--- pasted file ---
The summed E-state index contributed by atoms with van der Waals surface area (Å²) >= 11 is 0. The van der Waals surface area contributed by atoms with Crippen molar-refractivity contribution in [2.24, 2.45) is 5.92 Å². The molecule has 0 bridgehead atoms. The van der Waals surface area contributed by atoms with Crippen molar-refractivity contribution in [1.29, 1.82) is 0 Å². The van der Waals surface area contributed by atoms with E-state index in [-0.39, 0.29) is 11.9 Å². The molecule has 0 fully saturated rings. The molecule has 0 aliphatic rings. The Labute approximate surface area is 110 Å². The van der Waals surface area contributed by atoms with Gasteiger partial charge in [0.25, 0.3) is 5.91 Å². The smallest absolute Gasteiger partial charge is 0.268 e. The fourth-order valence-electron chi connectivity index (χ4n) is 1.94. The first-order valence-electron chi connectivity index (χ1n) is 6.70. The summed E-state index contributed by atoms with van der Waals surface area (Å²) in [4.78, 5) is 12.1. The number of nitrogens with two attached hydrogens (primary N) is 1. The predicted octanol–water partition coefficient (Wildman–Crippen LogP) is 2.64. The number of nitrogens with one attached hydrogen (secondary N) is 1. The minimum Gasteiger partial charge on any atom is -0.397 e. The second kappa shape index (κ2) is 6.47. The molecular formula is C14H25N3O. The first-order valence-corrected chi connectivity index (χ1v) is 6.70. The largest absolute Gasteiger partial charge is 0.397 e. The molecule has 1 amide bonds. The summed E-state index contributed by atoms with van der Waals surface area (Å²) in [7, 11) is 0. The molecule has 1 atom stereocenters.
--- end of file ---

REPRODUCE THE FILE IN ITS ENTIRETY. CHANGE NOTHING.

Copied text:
The summed E-state index contributed by atoms with van der Waals surface area (Å²) >= 11 is 0. The van der Waals surface area contributed by atoms with Crippen molar-refractivity contribution in [2.24, 2.45) is 5.92 Å². The molecule has 0 bridgehead atoms. The van der Waals surface area contributed by atoms with Crippen molar-refractivity contribution in [1.29, 1.82) is 0 Å². The van der Waals surface area contributed by atoms with E-state index in [-0.39, 0.29) is 11.9 Å². The molecule has 0 fully saturated rings. The molecule has 0 aliphatic rings. The Labute approximate surface area is 110 Å². The van der Waals surface area contributed by atoms with Gasteiger partial charge in [0.25, 0.3) is 5.91 Å². The smallest absolute Gasteiger partial charge is 0.268 e. The fourth-order valence-electron chi connectivity index (χ4n) is 1.94. The first-order valence-electron chi connectivity index (χ1n) is 6.70. The summed E-state index contributed by atoms with van der Waals surface area (Å²) in [4.78, 5) is 12.1. The number of nitrogens with two attached hydrogens (primary N) is 1. The predicted octanol–water partition coefficient (Wildman–Crippen LogP) is 2.64. The number of nitrogens with one attached hydrogen (secondary N) is 1. The minimum Gasteiger partial charge on any atom is -0.397 e. The second kappa shape index (κ2) is 6.47. The molecular formula is C14H25N3O. The first-order valence-corrected chi connectivity index (χ1v) is 6.70. The largest absolute Gasteiger partial charge is 0.397 e. The molecule has 1 amide bonds. The summed E-state index contributed by atoms with van der Waals surface area (Å²) in [7, 11) is 0. The molecule has 1 atom stereocenters.